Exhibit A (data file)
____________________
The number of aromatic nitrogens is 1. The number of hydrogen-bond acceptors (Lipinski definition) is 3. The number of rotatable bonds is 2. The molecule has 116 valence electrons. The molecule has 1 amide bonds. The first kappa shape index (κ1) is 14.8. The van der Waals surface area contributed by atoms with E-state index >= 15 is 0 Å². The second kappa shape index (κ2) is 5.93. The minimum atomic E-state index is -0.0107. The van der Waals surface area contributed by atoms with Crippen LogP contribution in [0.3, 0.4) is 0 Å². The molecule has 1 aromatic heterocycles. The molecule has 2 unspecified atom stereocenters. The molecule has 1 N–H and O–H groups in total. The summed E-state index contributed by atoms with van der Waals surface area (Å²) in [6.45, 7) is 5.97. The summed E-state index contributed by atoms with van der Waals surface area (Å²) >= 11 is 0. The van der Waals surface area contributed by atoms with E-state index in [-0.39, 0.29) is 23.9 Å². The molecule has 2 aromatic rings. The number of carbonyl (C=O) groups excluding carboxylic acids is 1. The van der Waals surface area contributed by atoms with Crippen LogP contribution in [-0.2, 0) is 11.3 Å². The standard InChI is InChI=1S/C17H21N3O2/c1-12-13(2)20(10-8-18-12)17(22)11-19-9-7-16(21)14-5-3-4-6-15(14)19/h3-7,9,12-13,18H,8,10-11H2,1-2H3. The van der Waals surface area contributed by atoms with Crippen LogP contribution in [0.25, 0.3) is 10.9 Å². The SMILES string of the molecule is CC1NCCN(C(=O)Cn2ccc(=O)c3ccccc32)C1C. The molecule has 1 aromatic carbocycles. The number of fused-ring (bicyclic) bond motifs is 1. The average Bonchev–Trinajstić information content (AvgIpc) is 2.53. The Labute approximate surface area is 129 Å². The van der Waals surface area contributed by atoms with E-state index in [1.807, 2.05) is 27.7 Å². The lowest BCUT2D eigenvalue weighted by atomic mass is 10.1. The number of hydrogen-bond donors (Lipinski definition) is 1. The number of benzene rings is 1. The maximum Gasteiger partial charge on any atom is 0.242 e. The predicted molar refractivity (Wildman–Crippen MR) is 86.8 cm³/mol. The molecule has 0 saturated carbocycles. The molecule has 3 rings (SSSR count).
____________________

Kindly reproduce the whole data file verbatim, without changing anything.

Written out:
The number of aromatic nitrogens is 1. The number of hydrogen-bond acceptors (Lipinski definition) is 3. The number of rotatable bonds is 2. The molecule has 116 valence electrons. The molecule has 1 amide bonds. The first kappa shape index (κ1) is 14.8. The van der Waals surface area contributed by atoms with E-state index >= 15 is 0 Å². The second kappa shape index (κ2) is 5.93. The minimum atomic E-state index is -0.0107. The van der Waals surface area contributed by atoms with Crippen LogP contribution in [0.3, 0.4) is 0 Å². The molecule has 1 aromatic heterocycles. The molecule has 2 unspecified atom stereocenters. The molecule has 1 N–H and O–H groups in total. The summed E-state index contributed by atoms with van der Waals surface area (Å²) in [6.45, 7) is 5.97. The summed E-state index contributed by atoms with van der Waals surface area (Å²) >= 11 is 0. The van der Waals surface area contributed by atoms with E-state index in [-0.39, 0.29) is 23.9 Å². The molecule has 2 aromatic rings. The number of carbonyl (C=O) groups excluding carboxylic acids is 1. The van der Waals surface area contributed by atoms with Crippen LogP contribution in [-0.2, 0) is 11.3 Å². The standard InChI is InChI=1S/C17H21N3O2/c1-12-13(2)20(10-8-18-12)17(22)11-19-9-7-16(21)14-5-3-4-6-15(14)19/h3-7,9,12-13,18H,8,10-11H2,1-2H3. The van der Waals surface area contributed by atoms with Crippen LogP contribution in [0.25, 0.3) is 10.9 Å². The SMILES string of the molecule is CC1NCCN(C(=O)Cn2ccc(=O)c3ccccc32)C1C. The molecule has 1 aromatic carbocycles. The number of fused-ring (bicyclic) bond motifs is 1. The average Bonchev–Trinajstić information content (AvgIpc) is 2.53. The Labute approximate surface area is 129 Å². The van der Waals surface area contributed by atoms with E-state index in [1.807, 2.05) is 27.7 Å². The lowest BCUT2D eigenvalue weighted by atomic mass is 10.1. The number of hydrogen-bond donors (Lipinski definition) is 1. The number of benzene rings is 1. The maximum Gasteiger partial charge on any atom is 0.242 e. The predicted molar refractivity (Wildman–Crippen MR) is 86.8 cm³/mol. The molecule has 0 saturated carbocycles. The molecule has 3 rings (SSSR count).